Thursday, 18 April, 2013

Editing Arri Alexa files in an Avid Media Composer

I wrote about this a couple of year ago here...

But now, in 2013, a lot has changed. There are plenty of Alexas in India, and many have RAW recorders - Codex and Gemini. Also, scores of films shot on Alexa have been released and a few have also had commercial success. 

Quite a lot of the workflow has been ironed out, but some holes remain. For a movie that will release tomorrow I did a fair bit of fire-fighting since the 'DIT' had somehow lost the source name while transcoding files for Avid. I really don't understand how these things happen.

Avid has a good set of resources on Arri Alexa workflows on the Avid site.

As usual, Oliver Peters blog is linked to.

I've put together a more detailed Avid-specific workflow guide...

For a movie shot on Arri Alex as ProRes4444 2k or ArriRAW.

On set DIT converts Alexa ProRes4444 or ArriRAW media to Avid DNxHD36 .mxf files
On set sound mixer provides .wav files of recorded location sound.

DIT sends DNxHD36 .mxf files and .wav files to editor's assistant

Editor's assistant copies .mxf files to Avid Media files folder. 
Sound .wav files are imported into Avid into Audio bins - day wise
DNxHD36 files get populated into bins by dragging the .mdb file to a bin, or
DNxHD36 files get populated into bins by copying them from the media tool to bin

These are video master clips representing camera clips. These will not be renamed.

Editor's assistant then drags all these video master clips to a sequence.
Then he/she syncs each video file to the corresponding audio files. 
Syncing by eye-matching with the clap on screen, or by matching timecode if sound mixer has managed to match picture timecode and audio timecode.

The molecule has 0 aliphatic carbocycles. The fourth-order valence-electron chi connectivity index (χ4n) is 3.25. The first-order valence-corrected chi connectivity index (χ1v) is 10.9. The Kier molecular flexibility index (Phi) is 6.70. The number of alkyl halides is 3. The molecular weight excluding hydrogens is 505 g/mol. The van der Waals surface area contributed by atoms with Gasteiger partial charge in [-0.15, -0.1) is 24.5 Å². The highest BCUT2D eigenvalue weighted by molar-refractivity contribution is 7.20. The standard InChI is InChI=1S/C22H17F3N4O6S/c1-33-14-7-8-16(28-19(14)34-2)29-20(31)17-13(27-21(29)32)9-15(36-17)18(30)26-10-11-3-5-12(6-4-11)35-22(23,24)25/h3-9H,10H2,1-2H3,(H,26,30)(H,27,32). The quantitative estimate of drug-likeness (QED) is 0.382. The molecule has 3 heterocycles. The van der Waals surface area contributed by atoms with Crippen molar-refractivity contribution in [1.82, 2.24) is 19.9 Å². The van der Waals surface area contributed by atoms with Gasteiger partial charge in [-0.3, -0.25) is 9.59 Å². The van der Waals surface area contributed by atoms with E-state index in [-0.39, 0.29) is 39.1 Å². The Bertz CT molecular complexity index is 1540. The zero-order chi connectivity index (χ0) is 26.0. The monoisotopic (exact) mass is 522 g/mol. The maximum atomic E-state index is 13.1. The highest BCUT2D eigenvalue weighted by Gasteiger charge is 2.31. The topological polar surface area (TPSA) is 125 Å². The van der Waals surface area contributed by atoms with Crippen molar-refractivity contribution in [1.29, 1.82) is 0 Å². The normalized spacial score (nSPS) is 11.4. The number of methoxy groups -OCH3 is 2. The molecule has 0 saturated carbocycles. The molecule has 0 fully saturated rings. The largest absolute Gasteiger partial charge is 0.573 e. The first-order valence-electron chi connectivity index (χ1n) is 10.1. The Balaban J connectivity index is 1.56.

From this sync sequence sub-clips are made to a new bin, one sub-clip per video clip.
These are auto synced to get new autosync sub-clips.
Autosync sub clips are renamed as per shots they represent.
Editor's assistant then makes scene wise bins and populates them with auto-sync sub-clips.

Editor's assistant then puts a watermark on a new layer in the sync sequence and exports this timeline for the director's viewing for dailies. Sometimes, the director visits the edit facility from time to time and views rushes with the Director so he can pass on notes and ideas.

On another system, the editor reviews the assistant editor's bins, builds a cut, and refines it.

Some editors I've met insist that the DIT does all the syncing, naming of clips, making bins and creating dailies - all this on set. Because that's how 'it's done in Hollywood'. No truth in that. Even in Hollywood, a DIT will only sync if TC is matched. And a DIT never names clips, makes bins etc. That's always a competent and non-lazy assistant editor's job. 

The DIT will move on to some other job, after a movie has been shot, but the editor and his/her assistant have to intimately know all the footage, camera files, master clips,  subclips etc since they have to hand over it all to the sound facility and later the DI facility. The DIT doesn't remain on the project till that time. The editor and his/her assistant do.

And by the way, for an Alexa shoot destined for theatrical release. Alexa shoots at 24fps. That is 24.000 fps not 23.976 fps. The Avid project is 1080p24 not 1080p23.976. 
There are a few countries who see TV at 29.97 fps, where 30 means 29.97, 50 means 59.94 and 24 means 23.976.
But In the hundred year history of cinema, 24 fps means 24.000 fps. So unless your film will only be seen on TV and in the US and nowhere else in the world, please do everything at 24fps for release in cinemas anywhere in the world, for prints on film or DCP - 24fps only.